Biometrics Research Note: Biometrics to gain traction in security product market

September 26, 2012 - 

The demand for new technology such as biometrics and smart cards will broaden the market for residential and commercial security products in the United States over the next five years.

The Biometric Research Group expects the market for residential and commercial security products to reach US$25 billion by 2017. Eventual economic acceleration and increased corporate spending in the U.S. will result in new commercial building construction and existing building retrofits that will include security upgrades, which will drive faster growth of security products.

Increasingly, many existing security products such as employee ID access cards, password protection, and personal identification numbers (PINs) are considered outdated. Many private firms will look to upgrade those products to entry-level biometrics in the near future.

Biometric Research Group estimates that the biometric share of the residential and commercial security product marketplace will equal at least US$3.5 billion in 2017. We still project that the U.S. military and government sector will dominate the lion share of biometric spending, but we anticipate that commercial space will constitute a growing market share.

Fingerprint technology is the most established and widespread form of biometrics, and will dominate the residential and commercial security product marketplace. Biometric Research Group projects that fingerprint technology will represent US$3 billion of revenue within the residential and commercial security product marketplace by 2017.

The main advantages of fingerprint technology is that it is the most economical biometric technology and its small storage space, reduced power requirements, and resistive nature to temperature and background lighting make it an ideal technology to be deployed in a range of logical and physical access environments.

Targeted market environments that will exceedingly benefit will include home-based and small to mid-sized businesses. Biometric Research Group anticipates that the fingerprint-based biometric lock segment will experience exponential growth. Manufacturers that are positioned to benefit include Anviz, Assa-Abloy and Weiser Lock. These companies manufacture electronic locks for both home and business that capture fingerprints and use them to identify residents and personnel to allow entry.

Biometric Research Group anticipates the fingerprint-based biometric lock segment will experience exponential growth.

Anviz, who exhibited at the 2012 Biometric Consortium Conference & Biometric Technology Expo held in Tampa, offers a wide range of unique fingerprint locks for both the home and office. Most of the firm’s fingerprint lock offerings are low-cost, ranging from US$120 to $200 per unit. The latest Anviz fingerprint algorithm makes a door open in one second after finger touch. With its simple design, enrollment can be done within five seconds. A unique card reader design provides great convenience for both young and elderly family members as well as office staff. Reversible handle features makes for easy do-it-yourself (DIY) installation, while smart design ensures low power consumption.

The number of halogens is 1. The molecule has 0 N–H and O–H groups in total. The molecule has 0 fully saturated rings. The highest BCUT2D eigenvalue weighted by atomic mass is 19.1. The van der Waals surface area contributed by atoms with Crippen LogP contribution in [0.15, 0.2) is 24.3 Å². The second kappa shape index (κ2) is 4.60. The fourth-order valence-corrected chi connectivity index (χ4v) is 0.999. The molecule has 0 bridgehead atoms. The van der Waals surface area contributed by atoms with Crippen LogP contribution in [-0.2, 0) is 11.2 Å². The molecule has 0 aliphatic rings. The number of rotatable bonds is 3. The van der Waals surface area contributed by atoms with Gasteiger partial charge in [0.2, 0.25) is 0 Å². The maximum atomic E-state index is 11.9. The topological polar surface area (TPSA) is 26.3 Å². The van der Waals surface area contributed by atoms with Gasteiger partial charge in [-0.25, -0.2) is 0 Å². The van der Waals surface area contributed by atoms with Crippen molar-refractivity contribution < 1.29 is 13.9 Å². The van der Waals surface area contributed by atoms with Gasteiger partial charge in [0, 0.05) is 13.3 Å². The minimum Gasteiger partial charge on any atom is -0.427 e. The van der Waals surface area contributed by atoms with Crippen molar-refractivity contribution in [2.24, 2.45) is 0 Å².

Assa-Abloy and Wesier Lock also offer similar devices. Under its Yale brand, Assa-Abloy offers its YDM4T09 fingerprint digital door lock for homes. The lock allows users to trigger entry access by a numeric PIN input or with the swipe of a lightweight personal secure electronic card. A correct PIN entry on the YDM4109 grants access only if the user follows up by touching the keypad with his or her palm. Weiser Lock’s SmartScan Deadbolt product is also a residential grade deadbolt that incorporates a fingerprint reader into stylish design.

We expect these company’s products, along with those of other manufacturers, to experience huge revenue gains. The technologies dual purpose of “ease of access” for homes and businesses and “time management” for small to mid-sized businesses will make them desirable additions during property retrofits, relocations or expansions. The addition of time management functions through these access control technologies will also potentially save firms hundred if not thousands of dollars through the tracking of truant employee behavior.

While major disadvantages of the technology such as problems around the enrollment of elderly people, manual laborers, and certain cultural groups due to hygienic concerns have been identified; Biometric Research Group expects that these issues will be rapidly resolved by continued innovation and research and development.

Biometric Research Notes provides forward-looking and systematic data about the global biometric market, allowing industry stakeholders to calculate political, economic and investment risk.

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About Rawlson King

Rawlson O’Neil King is a contributing editor at and is an experienced communications professional, management consultant, trade journalist and author who recently published a book about control and electronic networks and who has written numerous articles in trade publications and academic journals about smart home and building technologies. Follow him @rawlsonking2.